Hutchison Whampoa, which owns the Three network in the UK, has launched a global mobile virtual network enabler (MVNE) via its mobile wholesale business unit.
It will act as a single point of entry for MVNOs wanting to create global coverage quickly and easily, by accessing Hutchison Whampoa’s networks across Europe and Asia.
MVNE is the bit of the network which companies can go to if they want to set up an MVNO, and typically they're external: EE uses Transatel, while Vodafone prefers Cognatel.
So, a mobile network in one geography might launch an MVNO through Hutchison to allow it to use its brand outside of the places where it has spectrum.
Or, one of the Latin American networks might want to launch across Europe and Asia to sell services to ex-pats.
Another avenue for Hue is the M2M market, where manufacturers of equipment – even static things like ATMs – might not want to have separated agreements with an operator in each of the territories where it sells equipment. The ability to put one SIM in on a production line is thus extremely valuable.
For greenfield MVNOs, Hue’s MVNE platform offers a wide range of services, from mobile network access through to CRM, billing and provisioning. It also has the potential to interface with third-party providers, such as credit-management agencies and logistics partners.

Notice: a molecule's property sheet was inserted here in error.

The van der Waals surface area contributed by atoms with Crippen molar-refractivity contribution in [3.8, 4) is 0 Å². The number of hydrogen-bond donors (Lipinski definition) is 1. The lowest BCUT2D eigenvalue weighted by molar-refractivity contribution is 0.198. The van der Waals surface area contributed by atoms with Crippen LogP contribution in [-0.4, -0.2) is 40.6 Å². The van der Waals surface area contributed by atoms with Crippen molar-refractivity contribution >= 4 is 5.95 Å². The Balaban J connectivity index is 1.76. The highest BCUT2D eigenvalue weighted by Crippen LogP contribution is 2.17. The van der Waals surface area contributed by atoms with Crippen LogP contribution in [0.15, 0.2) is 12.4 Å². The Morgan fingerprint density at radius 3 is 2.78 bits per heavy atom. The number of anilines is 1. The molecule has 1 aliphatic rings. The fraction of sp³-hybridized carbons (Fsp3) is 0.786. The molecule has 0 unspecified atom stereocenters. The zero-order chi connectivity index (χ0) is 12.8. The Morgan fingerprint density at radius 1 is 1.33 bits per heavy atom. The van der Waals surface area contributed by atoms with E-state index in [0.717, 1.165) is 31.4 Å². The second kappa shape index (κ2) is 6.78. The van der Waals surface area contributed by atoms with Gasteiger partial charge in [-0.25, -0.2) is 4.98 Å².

For some MVNOs, however, using Hue’s one-size-fits-all solutions will limit the product offering, and they will want to write their own software.
With BT forecasting a French-style race to the bottom on tariffs, the biggest opportunity is for MVNOs which offer value-added services. One example of this is the new TeleMED Assist, an MVNO aimed at seniors with $1-a-day access to doctors.
Hue is expected to announce partnerships with a number of innovative MVNOs in the coming months.
Since Three has bought more spectrum – notably at 800MHz – the company has more of a hunger to fill its airwaves and an MVNO is a good way to add a substantial number of customers. ®